Generation 40s – 四十世代

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Boy trouble: gender gap in Hong Kong public exam results cannot be ignored any longer

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CommentInsight & Opinion
2018-02-15

Katherine Forestier says the success of girls in Hong Kong’s public exams and their dominance at university is cause for celebration, but it may be time to level the playing field for boys

Who would want to be a boy in the education race in Hong Kong? According to a report on the 2017 Hong Kong Diploma of Secondary Education (HKDSE) examination published last month, female candidates outperformed males by a whopping 16 percentage points in meeting the minimum entry requirements for university.

Just under half of all female day school candidates (49.2 per cent) gained the magic “3322” results in Chinese and English language, maths and liberal studies, compared with one-third (33.1 per cent) of boys. That gap has persisted since the DSE was launched in 2012. In last summer’s exams, the gender difference was, as usual, most significant in Chinese language – 66.5 per cent of girls achieved the minimum level 3, compared with 45.6 per cent of boys. This, and the need for the same minimum in English, is the major barrier for boys heading to university.

University Grants Committee statistics show that the percentage difference in women and men in first-year undergraduate programmes has widened from 3.4 per cent in 2011/12 under the old academic structure to 8.2 per cent in 2016/17. Women comprised 54.7 per cent of undergraduates at Chinese University – 1,575 more women than men on campus – and 53 per cent at University of Hong Kong. In the prized fields of medicine, dentistry and health, women claimed 60 per cent of all places.

The DSE report reveals some surprising facts. There was no barrier to progression for girls in some subjects boys are traditionally expected to excel in. In maths, slightly more girls than boys met the minimum level 2 for university. Even in physics, girls fared better than boys at level 3 and above, while in the more practical design and applied technology, 37.4 per cent of girls scored at least level 3 while boys lagged at just 15.6 per cent. It is true that among the students achieving the highest grades, the gap reverses slightly in favour of the smartest boys, in maths and the sciences.

Boys who are failed by the system are at risk of going on to become less-educated and more disgruntled adults, a poor outcome for everyone

The causes of this divide are complex and not unique to Hong Kong. Girls mature faster than boys, in particular in communication skills that translate to better language results. This is believed to lead them to outperforming boys in the secondary schools places allocation exercise, and to be concentrated in so-called band one schools. The Education Bureau does not compile data by gender on the banding results after a 2001 court ruling that rightly stopped them discriminating against stronger-performing girls in the allocation. But it is important to know these differences, so that they can be tackled in the classroom. Systemic issues are also at play in the unequal educational outcomes. One principal described reforms as having “feminised the curriculum”, because of its emphasis on languages, for both secondary school and university admissions.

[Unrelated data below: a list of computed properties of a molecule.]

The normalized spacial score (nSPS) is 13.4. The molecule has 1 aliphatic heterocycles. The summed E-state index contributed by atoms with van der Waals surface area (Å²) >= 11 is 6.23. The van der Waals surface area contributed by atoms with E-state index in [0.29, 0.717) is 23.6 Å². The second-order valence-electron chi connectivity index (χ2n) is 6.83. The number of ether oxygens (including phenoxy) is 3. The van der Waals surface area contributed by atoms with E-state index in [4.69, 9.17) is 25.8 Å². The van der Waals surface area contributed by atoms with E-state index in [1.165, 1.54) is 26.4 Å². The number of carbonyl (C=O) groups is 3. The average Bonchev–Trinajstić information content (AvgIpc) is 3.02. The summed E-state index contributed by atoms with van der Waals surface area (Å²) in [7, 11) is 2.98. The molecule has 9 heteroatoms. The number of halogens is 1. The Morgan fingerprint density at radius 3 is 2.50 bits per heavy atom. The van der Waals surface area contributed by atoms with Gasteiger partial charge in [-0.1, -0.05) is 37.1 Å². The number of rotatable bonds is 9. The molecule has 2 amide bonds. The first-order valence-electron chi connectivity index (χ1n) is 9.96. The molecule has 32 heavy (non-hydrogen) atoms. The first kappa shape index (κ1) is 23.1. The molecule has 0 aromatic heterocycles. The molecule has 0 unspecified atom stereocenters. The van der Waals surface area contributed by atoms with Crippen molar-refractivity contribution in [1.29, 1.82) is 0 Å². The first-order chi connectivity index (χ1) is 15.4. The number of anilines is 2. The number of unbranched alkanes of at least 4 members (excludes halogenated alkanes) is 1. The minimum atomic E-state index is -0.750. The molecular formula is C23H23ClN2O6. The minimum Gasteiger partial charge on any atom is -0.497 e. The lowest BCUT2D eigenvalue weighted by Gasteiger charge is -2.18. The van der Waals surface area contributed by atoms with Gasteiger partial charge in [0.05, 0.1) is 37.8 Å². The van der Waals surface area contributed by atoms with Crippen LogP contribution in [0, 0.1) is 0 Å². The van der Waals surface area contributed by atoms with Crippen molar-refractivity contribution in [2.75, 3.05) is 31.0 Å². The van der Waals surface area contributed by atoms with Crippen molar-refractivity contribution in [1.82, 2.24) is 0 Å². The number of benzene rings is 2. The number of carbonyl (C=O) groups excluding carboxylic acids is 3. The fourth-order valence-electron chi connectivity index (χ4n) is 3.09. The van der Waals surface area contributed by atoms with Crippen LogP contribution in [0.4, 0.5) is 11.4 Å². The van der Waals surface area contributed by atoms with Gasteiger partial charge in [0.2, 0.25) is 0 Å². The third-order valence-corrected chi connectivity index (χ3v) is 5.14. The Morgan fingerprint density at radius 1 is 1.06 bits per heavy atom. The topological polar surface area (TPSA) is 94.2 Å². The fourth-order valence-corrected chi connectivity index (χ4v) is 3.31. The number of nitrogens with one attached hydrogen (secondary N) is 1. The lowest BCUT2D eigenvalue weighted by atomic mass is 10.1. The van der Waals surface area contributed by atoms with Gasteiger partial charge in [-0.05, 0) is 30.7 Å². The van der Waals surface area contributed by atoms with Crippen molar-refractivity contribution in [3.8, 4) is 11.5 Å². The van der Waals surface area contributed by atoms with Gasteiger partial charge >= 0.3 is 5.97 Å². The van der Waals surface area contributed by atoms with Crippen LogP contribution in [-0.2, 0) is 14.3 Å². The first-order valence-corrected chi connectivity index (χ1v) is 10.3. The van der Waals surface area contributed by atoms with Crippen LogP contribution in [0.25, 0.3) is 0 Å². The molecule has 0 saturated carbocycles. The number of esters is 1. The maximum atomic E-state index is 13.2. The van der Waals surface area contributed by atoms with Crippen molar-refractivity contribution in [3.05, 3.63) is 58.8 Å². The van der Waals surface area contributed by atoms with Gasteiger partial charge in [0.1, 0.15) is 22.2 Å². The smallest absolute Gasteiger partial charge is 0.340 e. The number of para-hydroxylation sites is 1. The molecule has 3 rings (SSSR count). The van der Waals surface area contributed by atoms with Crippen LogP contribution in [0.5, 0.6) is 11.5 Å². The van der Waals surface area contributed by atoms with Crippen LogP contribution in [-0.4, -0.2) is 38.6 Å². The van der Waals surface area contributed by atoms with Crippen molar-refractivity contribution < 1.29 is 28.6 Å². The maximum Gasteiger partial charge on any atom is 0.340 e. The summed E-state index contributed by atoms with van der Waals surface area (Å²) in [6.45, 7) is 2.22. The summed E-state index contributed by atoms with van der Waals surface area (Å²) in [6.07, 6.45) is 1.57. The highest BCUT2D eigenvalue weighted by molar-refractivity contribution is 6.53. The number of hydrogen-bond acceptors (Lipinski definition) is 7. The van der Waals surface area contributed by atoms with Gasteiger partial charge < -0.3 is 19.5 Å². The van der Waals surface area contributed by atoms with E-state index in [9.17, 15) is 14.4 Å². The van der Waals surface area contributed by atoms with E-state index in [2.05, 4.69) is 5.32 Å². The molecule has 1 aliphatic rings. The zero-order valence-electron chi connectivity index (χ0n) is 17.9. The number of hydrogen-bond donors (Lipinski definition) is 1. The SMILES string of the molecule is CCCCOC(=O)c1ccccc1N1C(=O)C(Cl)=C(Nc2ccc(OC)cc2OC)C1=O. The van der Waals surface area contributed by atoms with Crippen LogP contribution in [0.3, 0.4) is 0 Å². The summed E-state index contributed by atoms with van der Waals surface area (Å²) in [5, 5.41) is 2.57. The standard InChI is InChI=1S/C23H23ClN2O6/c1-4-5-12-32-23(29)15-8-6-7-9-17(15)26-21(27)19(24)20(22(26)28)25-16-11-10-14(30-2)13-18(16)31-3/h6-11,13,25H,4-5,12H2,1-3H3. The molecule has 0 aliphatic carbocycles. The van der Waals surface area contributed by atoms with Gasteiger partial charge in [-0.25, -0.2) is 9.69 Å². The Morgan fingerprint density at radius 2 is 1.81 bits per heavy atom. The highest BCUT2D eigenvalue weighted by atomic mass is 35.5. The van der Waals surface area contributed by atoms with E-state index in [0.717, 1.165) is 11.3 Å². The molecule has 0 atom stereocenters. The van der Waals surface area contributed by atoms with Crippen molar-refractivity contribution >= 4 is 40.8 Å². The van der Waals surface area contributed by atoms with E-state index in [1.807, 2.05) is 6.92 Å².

If this is the case, when admissions requirements are reviewed, can there be a fairer system, where languages remain important but are not a barrier? For example, for university study, the language grades required could reflect the needs of the course rather than the hard-to-obtain level 3 in the two languages. Schools, meanwhile, should be ready to address the different learning needs of boys and girls.

I am proud that girls do so well in the Hong Kong education system – although statistics show they still need more encouragement to pursue pure sciences and engineering in their school and university subject choices. But without taking anything away from girls’ achievement and the opportunities that should follow, this gender gap should no longer be ignored. Boys who are failed by the system are at risk of going on to become less-educated and more disgruntled adults, a poor outcome for everyone.

Dr Katherine Forestier is adjunct assistant professor in the Department of International Education and Lifelong Learning at the Education University of Hong Kong and a former Post education editor

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